August 16, 2022 — Sometimes real, meaningful progress takes a long time. You may even need to fight just for basic survival, but in the end, when all of your efforts start to bloom, you know it was worth it.
That’s the happy feeling now for members of PEF Division 167 at Western New York Children’s Psychiatric Center in West Seneca, near Buffalo. The center serves children and families in 19 counties and, ultimately, they are the big winners in what has been a very long and drawn out battle, just to see the center survive.
PEF worked with those families, area legislators, civic leaders and many others for five years to derail then governor Andrew Cuomo’s plan to close the facility and move the services to Buffalo Psychiatric Center. To everyone’s amazement, they eventually prevailed and Cuomo even said he would invest in making capital improvements to the facility, but time, the pandemic and Cuomo’s resignation in 2021 seemed to relegate those plans to unfulfilled promises status.
But just a couple weeks ago, on Aug. 2, 2022, Gov. Kathy Hochul and state Mental Health Commissioner Dr. Ann Sullivan announced the state was breaking ground on a $55 million project to renovate the center and add 50,000 sq. ft. of residential and clinical support space. The existing facility dates from 1970.
“We are so happy and very excited about this,” said Division 167 Council Leader Patricia Moran, who has worked at the center for three decades and was assistant council leader during the five-year campaign to save the facility.
“It is great news for our members and all of the staff and the children and their families,” said PEF President Wayne Spence. “It took a huge coalition effort by so many people in that region to save WNYCPC, and Stephanie McLean-Beathley who was our council leader there back then,really led that campaign. Scott Dobe is their Executive Board member and he was part of it, too, as well as PEF retiree Dave Chudy. We had strong support from Sen. Patrick Gallivan and many legislators and leaders in western New York. This new investment in the center is welcomed by everyone who fought to save it, and we are very grateful for their hard work and determination.”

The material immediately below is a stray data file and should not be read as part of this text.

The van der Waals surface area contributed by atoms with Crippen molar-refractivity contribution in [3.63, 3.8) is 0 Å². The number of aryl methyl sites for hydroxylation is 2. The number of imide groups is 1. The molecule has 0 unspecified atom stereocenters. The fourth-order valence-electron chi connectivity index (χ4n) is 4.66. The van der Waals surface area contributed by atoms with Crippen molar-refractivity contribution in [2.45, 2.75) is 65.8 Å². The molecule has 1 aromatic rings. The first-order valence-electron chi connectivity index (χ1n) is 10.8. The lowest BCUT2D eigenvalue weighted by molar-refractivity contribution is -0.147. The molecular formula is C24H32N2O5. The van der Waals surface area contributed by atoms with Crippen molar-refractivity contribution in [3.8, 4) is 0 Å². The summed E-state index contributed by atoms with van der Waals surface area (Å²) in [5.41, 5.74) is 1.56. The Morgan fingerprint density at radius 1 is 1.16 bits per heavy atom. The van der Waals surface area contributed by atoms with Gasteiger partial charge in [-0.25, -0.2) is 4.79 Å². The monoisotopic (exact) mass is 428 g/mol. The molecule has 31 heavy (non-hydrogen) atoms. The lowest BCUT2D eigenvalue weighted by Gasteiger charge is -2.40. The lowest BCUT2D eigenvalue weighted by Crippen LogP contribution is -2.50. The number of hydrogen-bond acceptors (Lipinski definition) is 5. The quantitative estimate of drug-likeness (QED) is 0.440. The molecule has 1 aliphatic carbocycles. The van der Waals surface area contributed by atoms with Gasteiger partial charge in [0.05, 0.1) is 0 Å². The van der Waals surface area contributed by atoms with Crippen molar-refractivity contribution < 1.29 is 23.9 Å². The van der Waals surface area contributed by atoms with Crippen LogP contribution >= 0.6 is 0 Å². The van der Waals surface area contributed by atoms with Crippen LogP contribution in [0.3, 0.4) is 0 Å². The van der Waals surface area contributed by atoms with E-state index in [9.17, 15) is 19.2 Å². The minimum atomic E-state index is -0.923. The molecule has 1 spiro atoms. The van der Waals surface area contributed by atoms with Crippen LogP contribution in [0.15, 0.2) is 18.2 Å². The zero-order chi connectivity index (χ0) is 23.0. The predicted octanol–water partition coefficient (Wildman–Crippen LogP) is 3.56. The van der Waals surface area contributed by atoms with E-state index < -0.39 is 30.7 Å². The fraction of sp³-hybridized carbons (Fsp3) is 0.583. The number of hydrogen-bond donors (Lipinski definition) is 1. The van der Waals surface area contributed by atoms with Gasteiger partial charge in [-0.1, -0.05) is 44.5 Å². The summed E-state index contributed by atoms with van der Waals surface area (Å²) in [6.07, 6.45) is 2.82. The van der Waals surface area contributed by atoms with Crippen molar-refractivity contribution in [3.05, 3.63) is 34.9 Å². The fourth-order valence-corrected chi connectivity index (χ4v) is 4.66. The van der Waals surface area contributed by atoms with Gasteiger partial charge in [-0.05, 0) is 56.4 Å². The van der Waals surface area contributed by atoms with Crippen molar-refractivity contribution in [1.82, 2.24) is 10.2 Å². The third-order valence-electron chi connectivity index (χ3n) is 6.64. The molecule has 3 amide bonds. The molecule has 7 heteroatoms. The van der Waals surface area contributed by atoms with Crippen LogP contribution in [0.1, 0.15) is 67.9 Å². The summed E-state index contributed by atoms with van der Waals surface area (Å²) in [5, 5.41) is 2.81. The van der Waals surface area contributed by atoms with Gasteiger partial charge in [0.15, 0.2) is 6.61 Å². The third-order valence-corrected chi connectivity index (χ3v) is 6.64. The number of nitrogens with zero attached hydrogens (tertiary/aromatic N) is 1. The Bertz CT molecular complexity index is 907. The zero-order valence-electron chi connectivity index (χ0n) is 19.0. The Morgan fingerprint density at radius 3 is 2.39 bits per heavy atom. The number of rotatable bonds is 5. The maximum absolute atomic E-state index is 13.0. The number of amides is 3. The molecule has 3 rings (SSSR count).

“We all worked side-by-side together because we care about the children here,” Moran said. “In fact, some of our strongest advocates were people who had been treated here when they were adolescents.”
McLean-Beathley said mental health professionals joined the community in speaking out on the need to save the facility. “It took a lot of people helping us to win that battle.” She paid a personal price for her leadership and said she felt that the facility “black-balled” her and passed her over for a promotion. She’s now administrator of the PEF Membership Benefits Program.
The renovations will provide many improvements to areas including the pool and auditorium, as well as residential and educational space. The project is expected to take 24 to 28 months and will preserve the current capacity of 46 beds while updating many features to ensure patient and staff safety.
Moran said the renovations and construction will pose new challenges for the center’s staff and the youths being treated there, but she is confident that it will go well. The news of the groundbreaking came as a surprise to Moran and the center’s PEF members, and she said it made her think of the big green buffalo statue at the center.
“We call that statue ‘Miracle’ because the coalition – Save Our WNYCPC — paid for its installation and just two weeks later we learned the center would be saved,” she said. “Gov. Hochul was our lieutenant governor then, and she was the first to put her handprint on the statue. After that, we all put our handprints on it. It’s a real symbol of how strong we are when we all work together.”